By Matt Coker
By R. Scott Moxley
By Charles Lam
By Nick Schou
By Gustavo Arellano
By Gustavo Arellano
By Steve Lowery
By R. Scott Moxley
NOTES FROM THE UNDERGROUND
Just two years ago, George Bush rode into the White House on the wings of a broad right-wing coalition that sought above all else to curtail the force and reach of the federal government so as to return power to the states. Now these same right-wingers are using the power of that federal government to ride roughshod over the very America they claimed to represent.
They've even gone so far as to reveal, after the fact, the establishment of a secret shadow government under the Continuity of Operations Plan. Bush not only failed to tell congressional leaders he was setting up an alternative command, but he also left Congress entirely out of it. Currently, about 100 civilian personnel rotate on 24-hour duty in secret bunkers.
Now, it turns out, the bunkers held in readiness for officials who flee Washington, D.C., in case of an attack aren't so secret after all. Though The Washington Post last week delicately avoided mentioning the sites by name in deference to the White House, the paper gave a fairly full description of them in 1992.
First among the facilities listed in that article is Mount Weather, some 50 miles from Washington in Virginia's Blue Ridge Mountains. Run by the Federal Emergency Management Agency and called the "Special Facility," it was then slated to be HQ for the president, cabinet heads and other top officials. It has a health clinic, fresh water supplies, a dorm, a cafeteria and communication posts. There's also a TV studio so the president can address the nation.
While still treated as some big secret, Mount Weather has achieved near mythic status in Washington since the Cold War and is assumed to have been on the Soviet priority-target list. In 1974, a TWA plane crashed into the mountain, resulting in a barrage of publicity. And tourists who paused to stare at the entrance found themselves being carefully scrutinized by government agents.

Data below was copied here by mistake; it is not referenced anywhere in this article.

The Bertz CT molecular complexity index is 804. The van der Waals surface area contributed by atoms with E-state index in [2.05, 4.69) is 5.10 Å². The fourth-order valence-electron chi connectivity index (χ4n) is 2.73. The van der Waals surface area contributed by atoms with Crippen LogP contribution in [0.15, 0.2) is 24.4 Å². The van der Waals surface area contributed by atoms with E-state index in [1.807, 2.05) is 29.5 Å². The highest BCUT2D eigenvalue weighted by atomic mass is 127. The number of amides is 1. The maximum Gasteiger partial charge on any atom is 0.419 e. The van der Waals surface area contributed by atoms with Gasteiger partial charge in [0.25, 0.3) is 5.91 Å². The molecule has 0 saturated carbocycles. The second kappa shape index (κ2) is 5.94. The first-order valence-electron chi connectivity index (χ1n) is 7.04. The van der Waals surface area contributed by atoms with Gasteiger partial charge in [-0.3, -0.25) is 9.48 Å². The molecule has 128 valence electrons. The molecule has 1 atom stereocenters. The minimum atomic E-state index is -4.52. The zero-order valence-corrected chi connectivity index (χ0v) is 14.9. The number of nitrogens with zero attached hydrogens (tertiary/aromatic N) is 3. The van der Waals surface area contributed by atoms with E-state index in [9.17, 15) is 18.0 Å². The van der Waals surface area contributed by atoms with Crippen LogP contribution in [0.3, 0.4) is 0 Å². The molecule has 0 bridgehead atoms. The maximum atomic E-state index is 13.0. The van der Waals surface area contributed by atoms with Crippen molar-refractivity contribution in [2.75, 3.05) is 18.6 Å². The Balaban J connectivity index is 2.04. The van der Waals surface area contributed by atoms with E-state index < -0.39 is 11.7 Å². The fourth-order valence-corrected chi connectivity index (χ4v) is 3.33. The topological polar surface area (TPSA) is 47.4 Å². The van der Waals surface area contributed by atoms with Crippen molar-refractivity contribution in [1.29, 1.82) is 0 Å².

Also in Virginia, the Federal Reserve has constructed a big hidden center at Culpeper so it can keep the banks running and be in a position to print money.
Another underground hideout, Site R, is located at Raven Rock Mountain, six miles north of the presidential retreat at Camp David and near Fort Ritchie on the Maryland-Pennsylvania border. Better known as the "underground Pentagon," it is meant to be an HQ for a communications center and the military command (or what's left of it after a nuclear devastation of Washington). In addition to computers and communications gear, the Post reported, the facility contains a barbershop, dental and medical clinics, a fresh water reservoir, and a chapel.
According to one former federal civil servant, Site R originally was intended as an underground location for the Supreme Court and Congress. "Yes, I was given military orders to Site R. I never went," the servant said. "The guy I was relieving told me it's like being the manager of the Holiday Inn—you have to make sure the beds are made. He said I would be seeing members of the Supreme Court, cabinet officials, congressmen and maybe even the president."
Even more than Mount Weather, Site R has been the center of various rumors. These include talk that a squadron of fighters is stationed underground and that the government is controlling the weather. According to one story, the government would protect Site R by somehow seeding a dense radioactive cloud that would float above it. The government denied all of this.
Out West, the Cheyenne Mountain facility at Colorado Springs, Colorado, would be the HQ for the North American Aerospace Defense Command. NORAD was created to watch for impending attacks, but this fabled site has lately become a tourist attraction.CAPITOL SHRILL
Daschle has been one of the few politicians willing to openly criticize the administration's ill-defined, expanding war on terror. On March 1, he gently reminded the president, "Congress has a constitutional responsibility to ask questions. We are not a rubber stamp to the president or to anybody else. We must do what the Constitution and what our best judgment requires." And he also said, "I don't think in some cases we've been adequately consulted. . . . If we don't think we're being adequately consulted, I think we have to speak out."
Daschle's remarks apparently were prompted by the éminence grise of the Senate, West Virginia's Robert Byrd, a Democrat who himself asked the president for a "plan" of just what he was doing. More than anyone else, Byrd sets the parameters of debate.
Last weekend, House Minority Leader Dick Gephardt, who also is testing the waters for a presidential run by appearing in New Hampshire and denying he has any interest in being president, opined in typical congressional obscurantist rhetoric, "In a democracy, we have a special obligation to talk to one another and keep everybody on the same page. It takes a lot of work. In a dictatorship, you don't have to talk to anybody; you just make the decision. This is not a dictatorship." This statement might be or might not be interpreted as support for Daschle.